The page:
Swedish Prime Minister Sees Risk to Economy on Weak Exports

Sweden’s Prime Minister Fredrik Reinfeldt said there’s a risk that weak exports will continue to hold back growth after a report showed yesterday that the largest Nordic economy expanded less than forecast.

“What is weighing on us is very clearly the export numbers,” Reinfeldt told reporters in Stockholm today. Domestic consumption continues to be “strong” he said, in part buoyed by tax cuts pushed through by his administration.

Sweden’s krona sank as much as 0.6 percent against the euro yesterday after the statistics agency said gross domestic product expanded just 0.2 percent last quarter, one third the pace estimated in a Bloomberg survey. Sweden’s $550 billion economy relies on exports for half its growth, with about 70 percent of those destined for Europe.

Exporters have blamed the central bank for not doing enough to weaken the krona. Sweden’s currency is about 21 percent overvalued against the dollar and 18 percent too expensive versus the euro, according to a purchasing power parity gauge calculated by the Organization for Economic Cooperation and Development.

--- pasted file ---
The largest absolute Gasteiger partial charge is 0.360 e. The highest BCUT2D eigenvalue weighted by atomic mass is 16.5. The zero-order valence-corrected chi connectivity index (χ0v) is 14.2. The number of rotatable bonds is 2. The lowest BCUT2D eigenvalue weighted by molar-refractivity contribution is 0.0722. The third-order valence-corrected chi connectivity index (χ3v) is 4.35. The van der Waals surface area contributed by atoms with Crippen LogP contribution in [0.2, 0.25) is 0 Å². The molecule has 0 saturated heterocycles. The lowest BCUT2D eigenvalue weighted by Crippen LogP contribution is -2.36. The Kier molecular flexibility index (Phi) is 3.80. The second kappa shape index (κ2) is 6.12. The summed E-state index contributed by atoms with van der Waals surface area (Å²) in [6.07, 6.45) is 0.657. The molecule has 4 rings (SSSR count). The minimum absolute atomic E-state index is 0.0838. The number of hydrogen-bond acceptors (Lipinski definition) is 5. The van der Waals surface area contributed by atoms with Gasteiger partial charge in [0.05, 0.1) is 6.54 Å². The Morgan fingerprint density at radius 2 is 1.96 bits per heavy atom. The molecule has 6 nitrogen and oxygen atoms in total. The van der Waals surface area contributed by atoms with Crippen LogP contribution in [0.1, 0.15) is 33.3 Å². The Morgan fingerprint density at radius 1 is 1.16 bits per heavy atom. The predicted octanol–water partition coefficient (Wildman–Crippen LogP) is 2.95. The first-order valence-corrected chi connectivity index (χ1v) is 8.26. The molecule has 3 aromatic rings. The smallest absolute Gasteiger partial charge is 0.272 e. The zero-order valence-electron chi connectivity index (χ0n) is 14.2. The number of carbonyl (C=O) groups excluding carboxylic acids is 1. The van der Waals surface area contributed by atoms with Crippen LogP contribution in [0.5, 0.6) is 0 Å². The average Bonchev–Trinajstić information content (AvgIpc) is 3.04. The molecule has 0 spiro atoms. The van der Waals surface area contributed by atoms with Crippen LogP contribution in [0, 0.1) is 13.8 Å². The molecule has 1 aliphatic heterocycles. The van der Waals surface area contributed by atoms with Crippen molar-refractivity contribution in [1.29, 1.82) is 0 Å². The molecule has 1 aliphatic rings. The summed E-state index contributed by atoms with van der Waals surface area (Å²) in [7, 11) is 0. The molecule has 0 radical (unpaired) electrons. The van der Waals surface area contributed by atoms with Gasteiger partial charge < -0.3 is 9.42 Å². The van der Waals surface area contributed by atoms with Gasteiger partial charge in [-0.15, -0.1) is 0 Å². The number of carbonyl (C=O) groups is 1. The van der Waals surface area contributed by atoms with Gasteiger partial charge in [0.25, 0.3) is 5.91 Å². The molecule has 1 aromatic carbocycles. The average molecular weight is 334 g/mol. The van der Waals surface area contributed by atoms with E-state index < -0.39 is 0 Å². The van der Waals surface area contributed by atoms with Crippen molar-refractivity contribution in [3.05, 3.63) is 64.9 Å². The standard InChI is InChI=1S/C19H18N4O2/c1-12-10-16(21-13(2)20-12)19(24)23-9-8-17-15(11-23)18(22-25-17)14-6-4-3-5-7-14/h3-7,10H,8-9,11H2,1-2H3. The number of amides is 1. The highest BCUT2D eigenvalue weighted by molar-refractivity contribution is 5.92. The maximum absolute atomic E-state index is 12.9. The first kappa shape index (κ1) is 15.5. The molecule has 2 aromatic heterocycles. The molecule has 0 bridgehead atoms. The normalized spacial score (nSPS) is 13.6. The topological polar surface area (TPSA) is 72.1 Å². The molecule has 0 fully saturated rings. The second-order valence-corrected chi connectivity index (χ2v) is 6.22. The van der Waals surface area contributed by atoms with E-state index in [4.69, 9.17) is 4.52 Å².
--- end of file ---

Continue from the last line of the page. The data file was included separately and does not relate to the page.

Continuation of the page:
“It is a hard global competition that Swedish industry and other export companies are living with,” Reinfeldt, who faces a general election on Sept. 14, said. “It’s about other countries’ demand for Swedish products. We have continuously highlighted the downside risks regarding exports and foreign trade as demand around us isn’t growing as many would hope.”

Rate Cut

The krona slipped 0.1 percent against the euro to trade at 9.2285 as of 12:13 p.m. in Stockholm.

The central bank earlier this month cut its main repo rate by a bigger-than-estimated half point to 0.25 percent in an effort to bring inflation closer to its 2 percent target. That move helped weaken the krona, which has lost about 6 percent against the euro this year.

“Of course, the krona has shifted in value in a direction that export companies should find desirable,” Reinfeldt said.

Sweden’s economy has outgrown Europe on average since the debt crisis hit half a decade ago as consumers enjoy rising wages and wealth amid cheap credit. Still, weak exports have contributed to making Sweden’s jobless rate the highest in Scandinavia. Unemployment rose to 9.2 percent in June, its highest level in three years. Consumer prices have declined for five of the past six months, on an annual basis.

Reinfeldt said plans by the Social Democrat-led opposition to raise taxes risked hampering Sweden’s economic growth.

It’s “very important that we, as we enter an election, maintain the improvements we have made and that we don’t, as proposed by opposition parties, increase burdens on Swedish industry and export companies.”

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